Saturday, May 24, 2008

Alex Barton

Holy crap. What does the Florida state attorney's office consider emotional child abuse???

Not only was Alex Barton emotionally abused, but so was his entire class.

There's alot of buzz about how this child may have autism, and that autism caused behavioral issues, and this incident stems from those issue and behaviors.

I don't give a flying flip if he was from Mars and spit on the grave of the teacher's grandmother. You don't use a classroom of children to publicly humiliate a child. If having every peer a child has stand in front of him and tell him that he is not liked for various specific reasons and then vote him out of the class isn't emotional child abuse, folks, what the hell is??? It isn't like he wasn't just in the principal's office, for pete's sake! Don't you think he was already appropriately reprimanded? Do you have rub his nose into the dirt, too?

We always know when there has been a problematic incident at school; Joey comes home very upset, often repeating phrases such as "You're going to Ms. T!" or "Do you need to see Ms. T?" or "Ms. T... room 44." Ms. T is our principal (whom he actually calls Ms. T- I'm not hiding her name for FERPA. That is Joey's name for her.) We had a pretty long stretch after Christmas when it was so bad, and he was so perseverative on this, that I called and asked if he had been sent to Ms. T for something. He hadn't.

But other students in the class had. Some of them go quite regularly, even when in self-contained situations. If the strategies for dealing with behavior run out, that is where a student must go, so everyone is safe and the situation can be addressed. However, it doesn't just impact the student in distress; it also distresses the classmates- including Joey.

All of those students were part of beating up on a classmate. How many of them now live in fear that they may be next?

So I don't even see this as one count of child abuse. This was an assault on an entire classroom of children, with Alex Barton as the focus. If our current information is correct, and the teacher confirmed that this incident occurred, I have no idea why she remains employed. Even if the police do not know abuse when they see it, surely the school administration can clearly see a case of intentional causing of emotional distress in a child? Surely immediate suspension for a investigation is warranted? And if our information is, in fact, correct, a speedy dismissal?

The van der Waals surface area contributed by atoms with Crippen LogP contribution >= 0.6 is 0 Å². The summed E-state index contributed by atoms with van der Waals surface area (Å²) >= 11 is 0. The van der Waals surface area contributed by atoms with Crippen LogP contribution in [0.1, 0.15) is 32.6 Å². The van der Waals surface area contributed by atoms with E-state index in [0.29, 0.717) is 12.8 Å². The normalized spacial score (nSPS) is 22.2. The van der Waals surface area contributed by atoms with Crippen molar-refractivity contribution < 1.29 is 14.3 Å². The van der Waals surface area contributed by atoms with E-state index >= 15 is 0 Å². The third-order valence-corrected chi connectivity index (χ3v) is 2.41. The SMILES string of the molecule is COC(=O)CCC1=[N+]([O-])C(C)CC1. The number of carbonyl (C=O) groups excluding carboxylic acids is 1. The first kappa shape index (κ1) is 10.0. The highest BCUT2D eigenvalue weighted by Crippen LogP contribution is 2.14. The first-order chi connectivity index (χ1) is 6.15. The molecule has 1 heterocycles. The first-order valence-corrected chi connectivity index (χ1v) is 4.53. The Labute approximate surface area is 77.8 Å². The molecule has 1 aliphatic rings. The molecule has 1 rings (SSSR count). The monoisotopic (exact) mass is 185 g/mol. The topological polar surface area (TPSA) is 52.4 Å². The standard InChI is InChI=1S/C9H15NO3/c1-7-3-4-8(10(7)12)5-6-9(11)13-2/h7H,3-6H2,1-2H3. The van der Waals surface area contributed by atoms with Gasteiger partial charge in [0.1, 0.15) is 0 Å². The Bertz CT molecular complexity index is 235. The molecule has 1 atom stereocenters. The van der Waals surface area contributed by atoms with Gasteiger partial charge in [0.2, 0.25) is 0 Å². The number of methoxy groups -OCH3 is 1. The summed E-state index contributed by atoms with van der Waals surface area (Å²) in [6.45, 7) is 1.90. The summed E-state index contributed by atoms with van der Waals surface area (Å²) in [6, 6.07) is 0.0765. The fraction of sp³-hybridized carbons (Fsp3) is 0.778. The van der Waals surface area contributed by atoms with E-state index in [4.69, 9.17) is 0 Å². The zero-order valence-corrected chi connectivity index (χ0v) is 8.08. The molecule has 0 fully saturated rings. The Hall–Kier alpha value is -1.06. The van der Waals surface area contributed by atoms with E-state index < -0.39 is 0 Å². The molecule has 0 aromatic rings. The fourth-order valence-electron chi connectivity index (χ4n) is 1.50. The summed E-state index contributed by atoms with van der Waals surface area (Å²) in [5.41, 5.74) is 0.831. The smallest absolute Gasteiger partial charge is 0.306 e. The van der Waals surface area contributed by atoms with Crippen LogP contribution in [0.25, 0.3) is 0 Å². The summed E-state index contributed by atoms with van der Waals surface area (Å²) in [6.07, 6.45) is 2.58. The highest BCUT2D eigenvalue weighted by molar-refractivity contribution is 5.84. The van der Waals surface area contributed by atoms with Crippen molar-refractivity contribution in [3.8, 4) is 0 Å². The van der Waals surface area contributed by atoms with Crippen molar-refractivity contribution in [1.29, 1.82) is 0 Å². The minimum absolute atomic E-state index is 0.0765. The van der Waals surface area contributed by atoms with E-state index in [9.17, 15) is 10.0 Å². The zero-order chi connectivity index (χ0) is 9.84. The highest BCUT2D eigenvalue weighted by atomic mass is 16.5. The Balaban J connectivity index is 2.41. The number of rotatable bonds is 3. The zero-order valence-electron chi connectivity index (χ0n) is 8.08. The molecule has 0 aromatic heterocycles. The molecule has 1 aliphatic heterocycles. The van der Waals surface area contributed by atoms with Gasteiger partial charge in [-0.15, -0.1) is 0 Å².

Why aren't all the parents- not just Alex Barton's- up at arms about this, calling for this teacher's immediate dismissal? If this was either of my kids, they would not be returned to that class for any reason. And if immediate action wasn't taken, I'd be thinking "lawsuit" too.

Since Google seems to have picked up on this post (thus channeling a good bit of new traffic to this post), allow me to direct folks to some other excellent posts on the subject. All of these blogs are worth reading. Sorry if the list is not inclusive of all the great blogs and posts which have addressed this, but you should make the rounds of most of them after checking these out and the posts and blogs the refer to:
Whitterer on Autism
Club 166
Mom- Not Otherwise Specified
Maternal Instincts
Big White Hat
A Room of Mama's Own

Once upon a time, five minutes ago

He sits in the middle of the living room in a sea of paper, wielding the blue marker. He is writing large letters on the papers, blocky poster-style ones.

"I make a R for Ralphie," he announces. "I make A for Arnold." He turns to me. "What is your name?"

He isn't asking me for my name. He is asking which Magic School Bus character I want to pretend to be.

"I'm Liz," I reply semi-automatically.

"I'm Ms. Frizzle," he nods and draws another letter.

"I'm Dorothy Ann!" his brother lisps happily and dances around, making his dinosaurs fight.

He grabs his blue sand bucket and puts it on his head, with the handle under his chin. For some reason, this is part and parcel of being Ms. Frizzle. Some days he's the bus. Those are fun.

He makes a series of short and long lines- a road. He spends a moment driving on it, then turns back to me.

"I'm Arnold!" he announces. "I should have stayed home today!" This is Arnold's catchline.

"You are a perfect Arnold," I assure him.

"You're Arnold, too," he grins. "Are you coming to my house? Can we stick it?" He holds up a big A drawn on the paper. I pull off a little bit of tape, and he sticks it to his chest. "I am Arnold."

He carefully draws another A, considers it, removes the old one, and makes another demand for tape.

"This is the better A. Is this the better A?"

"It's lovely, dear. You are a very good writer." He beams. He sticks the other A to my chest.

"You are Arnold, too."

"Yes, my love."

"Can I be Phoebe?"

"Of course you can." He takes off the A, and gets to work to make a P. I prepare the tape. He proudly presents his P... and I stick it on him.

"At my old school, we came to my house." Phoebe's catchline: 'At my old school...'

"I'm Ms. Frizzle," he sighs and makes an F. "To the bus! Single file, please!"

He changes personalities every few moments. He labels himself with the appropriate letter. He recites the catchlines, with slight variations (such as the "we came to my house"). The afternoon wears on, shifting from character to character to character. His brother interjects now again with "I'm Dorothy Ann!" His dinosaurs fight on.

Ah, nice, quiet afternoons, full of chatter. Sometimes dreams do come true.

Friday, May 23, 2008

Busy busy busy